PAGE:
Robert Louis Stevenson, fully Robert Louis Balfour Stevenson

Robert Louis
Stevenson, fully Robert Louis Balfour Stevenson
1850
1894

Scottish Novelist, Poet, Essayist and Travel Writer, known books include Treasure Island, Kidnapped, and the Strange Case of Dr Jekyll and Mr Hyde

Author Quotes

What a supper I had of it that night, with all my friends around me; and what a meal it was, with Ben Gunn's salted goat and some delicacies and a bottle of old wine from the HISPANIOLA. Never, I am sure, were people gayer or happier. And there was Silver, sitting back almost out of the firelight, but eating heartily, prompt to spring forward when anything was wanted, even joining quietly in our laughter--the same bland, polite, obsequious seaman of the voyage out.

What am I to call it? Diffidence? The fear of ridicule? Inverted vanity? What matters names, if it has brought me to this? I could never bear to be bustling about nothing; I was ashamed of this toy kingdom from the first; I could not tolerate that people should fancy I believed in a thing so patently absurd! I would do nothing that cannot be done smiling. I have a sense of humor, forsooth! I must know better than my Maker. And it was the same thing in my marriage, he added more hoarsely. I did not believe this girl could care for me; I must not intrude; I must preserve the foppery of my indifference. What an impotent picture!

We had each of us some whimsy in the brain, which we believed more than anything else, and which discolored all experience to its own shade.

We have affairs in different places; and hence railways were invented. Railways separated us infallibly from our friends; and so telegraphs were made that we might communicate speedier at great distances.

We live in an ascending scale when we live happily, one thing leading to another in an endless series.

We must accept life for what it actually is - a challenge to our quality without which we should never know of what stuff we are made, or grow to our full stature.

We now lay in towns, where nobody troubled us with questions; we had floated into civilised life, where people pass without salutation.

We should wipe two words from our vocabulary: gratitude and charity. In real life, help is given out of friendship, or it is not valued; it is received from the hand of friendship, or it is resented.

Wealth I ask not, hope nor love, Nor a friend to know me; All I ask, the heaven above And the road below me.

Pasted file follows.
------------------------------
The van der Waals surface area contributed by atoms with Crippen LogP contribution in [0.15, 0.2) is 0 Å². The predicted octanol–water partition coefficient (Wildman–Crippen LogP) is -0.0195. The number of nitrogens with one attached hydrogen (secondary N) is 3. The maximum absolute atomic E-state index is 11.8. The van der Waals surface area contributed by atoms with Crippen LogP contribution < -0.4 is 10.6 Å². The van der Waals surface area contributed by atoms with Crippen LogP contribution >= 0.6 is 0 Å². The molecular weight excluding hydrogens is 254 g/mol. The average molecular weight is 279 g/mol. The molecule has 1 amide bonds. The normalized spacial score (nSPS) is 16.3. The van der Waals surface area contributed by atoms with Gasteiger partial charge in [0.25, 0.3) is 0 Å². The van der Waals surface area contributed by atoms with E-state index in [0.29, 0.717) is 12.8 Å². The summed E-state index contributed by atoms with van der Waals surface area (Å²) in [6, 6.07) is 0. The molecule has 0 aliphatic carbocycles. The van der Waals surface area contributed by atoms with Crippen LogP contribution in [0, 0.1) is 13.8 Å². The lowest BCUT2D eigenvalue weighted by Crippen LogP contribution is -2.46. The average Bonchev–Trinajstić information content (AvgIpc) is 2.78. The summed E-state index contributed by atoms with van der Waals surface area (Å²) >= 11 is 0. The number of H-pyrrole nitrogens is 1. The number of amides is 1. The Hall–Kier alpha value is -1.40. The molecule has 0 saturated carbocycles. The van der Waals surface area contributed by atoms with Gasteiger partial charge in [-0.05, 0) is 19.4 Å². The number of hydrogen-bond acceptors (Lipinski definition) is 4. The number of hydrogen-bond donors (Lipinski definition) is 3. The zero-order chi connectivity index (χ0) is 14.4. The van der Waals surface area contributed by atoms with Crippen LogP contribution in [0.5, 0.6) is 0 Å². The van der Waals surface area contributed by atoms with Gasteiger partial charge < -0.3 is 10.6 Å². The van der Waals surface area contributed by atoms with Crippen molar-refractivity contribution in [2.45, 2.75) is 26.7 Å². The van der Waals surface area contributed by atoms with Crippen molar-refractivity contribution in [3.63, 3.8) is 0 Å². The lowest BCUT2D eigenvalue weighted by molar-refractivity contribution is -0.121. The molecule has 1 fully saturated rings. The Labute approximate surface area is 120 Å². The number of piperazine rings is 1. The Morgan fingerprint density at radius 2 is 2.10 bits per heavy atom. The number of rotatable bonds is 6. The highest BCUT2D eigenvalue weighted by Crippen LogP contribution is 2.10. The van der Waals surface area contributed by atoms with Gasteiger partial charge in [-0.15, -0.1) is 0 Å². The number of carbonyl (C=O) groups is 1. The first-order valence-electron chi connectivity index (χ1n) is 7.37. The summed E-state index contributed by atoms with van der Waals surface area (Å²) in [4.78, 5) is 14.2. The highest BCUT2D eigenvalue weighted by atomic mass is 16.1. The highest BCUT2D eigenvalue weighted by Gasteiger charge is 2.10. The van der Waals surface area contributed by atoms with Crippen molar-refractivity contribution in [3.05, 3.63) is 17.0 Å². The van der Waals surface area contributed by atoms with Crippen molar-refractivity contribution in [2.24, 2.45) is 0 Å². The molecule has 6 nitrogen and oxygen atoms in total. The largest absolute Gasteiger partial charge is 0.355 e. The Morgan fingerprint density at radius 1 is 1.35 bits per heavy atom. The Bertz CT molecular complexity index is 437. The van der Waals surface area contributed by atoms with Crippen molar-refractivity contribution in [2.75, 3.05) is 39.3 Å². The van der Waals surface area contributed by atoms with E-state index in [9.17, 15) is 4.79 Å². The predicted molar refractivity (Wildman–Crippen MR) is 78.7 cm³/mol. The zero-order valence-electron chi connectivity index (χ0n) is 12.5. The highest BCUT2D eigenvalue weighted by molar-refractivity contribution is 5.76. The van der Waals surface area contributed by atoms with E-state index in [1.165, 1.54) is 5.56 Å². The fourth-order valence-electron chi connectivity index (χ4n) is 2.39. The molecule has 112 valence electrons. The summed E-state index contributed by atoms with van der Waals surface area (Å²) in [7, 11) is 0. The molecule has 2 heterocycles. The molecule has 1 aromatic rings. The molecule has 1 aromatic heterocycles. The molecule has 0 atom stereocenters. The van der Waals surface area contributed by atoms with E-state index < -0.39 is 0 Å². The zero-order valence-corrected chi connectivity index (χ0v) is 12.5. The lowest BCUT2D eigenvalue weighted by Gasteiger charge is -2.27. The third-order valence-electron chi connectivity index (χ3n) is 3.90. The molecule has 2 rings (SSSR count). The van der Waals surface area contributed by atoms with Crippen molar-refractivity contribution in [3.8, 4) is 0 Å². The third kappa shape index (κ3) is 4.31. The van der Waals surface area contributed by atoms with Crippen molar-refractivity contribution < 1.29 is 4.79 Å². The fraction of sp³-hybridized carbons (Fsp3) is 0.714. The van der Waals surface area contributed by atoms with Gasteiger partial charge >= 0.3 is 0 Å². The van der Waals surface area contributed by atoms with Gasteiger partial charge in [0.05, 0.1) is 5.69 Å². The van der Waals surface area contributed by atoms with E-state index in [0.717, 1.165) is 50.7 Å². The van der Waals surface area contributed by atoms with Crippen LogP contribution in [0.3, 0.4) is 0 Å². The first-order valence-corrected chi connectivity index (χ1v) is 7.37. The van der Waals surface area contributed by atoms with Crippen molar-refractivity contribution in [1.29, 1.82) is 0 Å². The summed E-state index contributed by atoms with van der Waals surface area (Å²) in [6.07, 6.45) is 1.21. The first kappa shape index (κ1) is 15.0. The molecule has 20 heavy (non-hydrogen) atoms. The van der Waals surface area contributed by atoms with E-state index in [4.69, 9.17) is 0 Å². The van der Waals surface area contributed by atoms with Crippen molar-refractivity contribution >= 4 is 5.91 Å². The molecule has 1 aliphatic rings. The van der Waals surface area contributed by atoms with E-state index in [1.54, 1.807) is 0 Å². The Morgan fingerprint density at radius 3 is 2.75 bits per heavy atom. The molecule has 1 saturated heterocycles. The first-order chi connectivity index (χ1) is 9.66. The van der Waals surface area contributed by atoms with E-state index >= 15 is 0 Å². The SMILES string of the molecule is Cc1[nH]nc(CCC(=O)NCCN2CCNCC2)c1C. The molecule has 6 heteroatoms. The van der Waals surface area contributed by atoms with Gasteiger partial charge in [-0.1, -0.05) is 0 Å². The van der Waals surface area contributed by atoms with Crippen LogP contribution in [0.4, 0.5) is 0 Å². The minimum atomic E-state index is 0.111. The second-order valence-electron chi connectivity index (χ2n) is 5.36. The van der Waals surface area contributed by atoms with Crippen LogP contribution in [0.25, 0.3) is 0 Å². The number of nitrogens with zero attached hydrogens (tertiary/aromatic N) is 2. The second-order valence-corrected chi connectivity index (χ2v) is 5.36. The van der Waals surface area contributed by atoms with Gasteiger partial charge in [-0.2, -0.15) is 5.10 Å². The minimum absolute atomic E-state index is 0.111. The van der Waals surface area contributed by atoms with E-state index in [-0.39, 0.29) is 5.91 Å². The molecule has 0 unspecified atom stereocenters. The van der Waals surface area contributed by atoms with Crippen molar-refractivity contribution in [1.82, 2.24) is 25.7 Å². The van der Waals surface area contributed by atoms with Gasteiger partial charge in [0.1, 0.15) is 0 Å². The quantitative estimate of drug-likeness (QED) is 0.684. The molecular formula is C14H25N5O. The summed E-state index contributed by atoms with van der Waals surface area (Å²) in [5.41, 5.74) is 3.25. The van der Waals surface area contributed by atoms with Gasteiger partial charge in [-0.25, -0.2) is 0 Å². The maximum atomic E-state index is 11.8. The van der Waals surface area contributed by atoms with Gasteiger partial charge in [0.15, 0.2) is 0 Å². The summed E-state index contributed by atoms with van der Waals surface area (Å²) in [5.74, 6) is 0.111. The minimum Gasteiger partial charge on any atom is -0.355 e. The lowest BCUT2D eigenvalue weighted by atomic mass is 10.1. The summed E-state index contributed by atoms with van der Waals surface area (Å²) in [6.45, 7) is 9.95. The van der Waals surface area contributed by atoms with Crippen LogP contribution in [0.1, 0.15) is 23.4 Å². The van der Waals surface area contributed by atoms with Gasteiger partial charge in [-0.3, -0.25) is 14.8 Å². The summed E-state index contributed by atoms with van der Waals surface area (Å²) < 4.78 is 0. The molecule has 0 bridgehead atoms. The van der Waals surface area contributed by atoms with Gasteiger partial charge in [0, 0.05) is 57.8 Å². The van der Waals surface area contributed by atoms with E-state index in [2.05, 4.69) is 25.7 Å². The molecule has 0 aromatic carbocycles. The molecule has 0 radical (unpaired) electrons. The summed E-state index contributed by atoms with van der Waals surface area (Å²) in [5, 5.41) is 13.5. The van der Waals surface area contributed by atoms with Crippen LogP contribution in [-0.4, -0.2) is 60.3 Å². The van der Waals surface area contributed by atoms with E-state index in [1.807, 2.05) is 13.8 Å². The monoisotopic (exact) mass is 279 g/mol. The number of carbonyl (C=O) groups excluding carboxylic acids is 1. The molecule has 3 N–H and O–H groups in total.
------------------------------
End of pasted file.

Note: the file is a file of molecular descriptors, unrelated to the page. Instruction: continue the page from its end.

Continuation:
We got together in a few days a company of the toughest old salts imaginable--not pretty to look at, but fellows, by their faces, of the most indomitable spirit.

Upon one pin-point of the truth.

Vanity dies hard; in some obstinate cases it outlives the man.

Very old and thick the wood.

Want me when I least deserve it, because it will be when you need it

We all know what Parliament is, and we are all ashamed of it.

We are all travelers in the wilderness of this world, and the best that we find is an honest friend. He is a fortunate voyager who finds many.

We consume the carcasses of creatures that have the appetite and passions as our bodies and fill the slaughterhouses daily with screams of pain and fear.

We do not go to cowards for tender dealing; there is nothing so cruel as panic; the man who has least fear for his own carcase, has most time to consider others.

To the Hesitating Purchaser: If sailor tales to sailor tunes, storm and adventure, heat and cold, if schooners, islands, and maroons and Buccaneers and buried Gold and all the old romance, retold, exactly in the ancient way, can please, as me they pleased of old, the wiser youngsters of to-day: -So be it, and fall on! If not, if studious youth no longer crave, his ancient appetites forgot, Kingston, or Ballantyne the brave, or Cooper of the wood and wave: So be it, also! And may I and all my pirates share the grave, where these and their creations lie!

Trelawney, said the doctor, contrary to all my notions, I believe you have managed to get two honest men on board with you--that man and John Silver. Silver, if you like, cried the squire, but as for that intolcrable humbug, I declare I think his conduct unmanly, unsailorly, and downright un-English.

Trusty, dusky, vivid, true, With eyes of gold and bramble-dew, Steel-true and blade-straight, The great artificer Made my mate.

Truth in spirit, not truth to the letter, is the true veracity.

Umbrellas, like faces, acquire a certain sympathy with the individual who carries them. May it not be said of the bearers of these inappropriate umbrellas, that they go about the streets 'with a lie in their right hand?' Except in a very few cases of hypocrisy joined to a powerful intellect, men, not by nature, umbrellarians, have tried again and again to become so by art, and yet have failed, have expended their patrimony in the purchase of umbrella after umbrella, and yet have systematically lost them, and have finally, with contrite spirits and shrunken purses, given up their vain struggle, and relied on theft and borrowing for the remainder of their lives.

Under the strain of this continually impending doom and by the sleeplessness to which I now condemned myself, ay, even beyond what I had thought possible to man, I became, in my own person, a creature eaten up and emptied by fever, languidly weak both in body and mind, and solely occupied by one thought: the horror of my other self.

Under the wide and starry sky dig the grave and let me lie: glad did I live and gladly die, and I laid me down with a will. This be the verse you grave for me: here he lies where he long'd to be; home is the sailor, home from the sea, and the hunter home from the hill.

Author Picture
First Name
Robert Louis
Last Name
Stevenson, fully Robert Louis Balfour Stevenson
Birth Date
1850
Death Date
1894
Bio

Scottish Novelist, Poet, Essayist and Travel Writer, known books include Treasure Island, Kidnapped, and the Strange Case of Dr Jekyll and Mr Hyde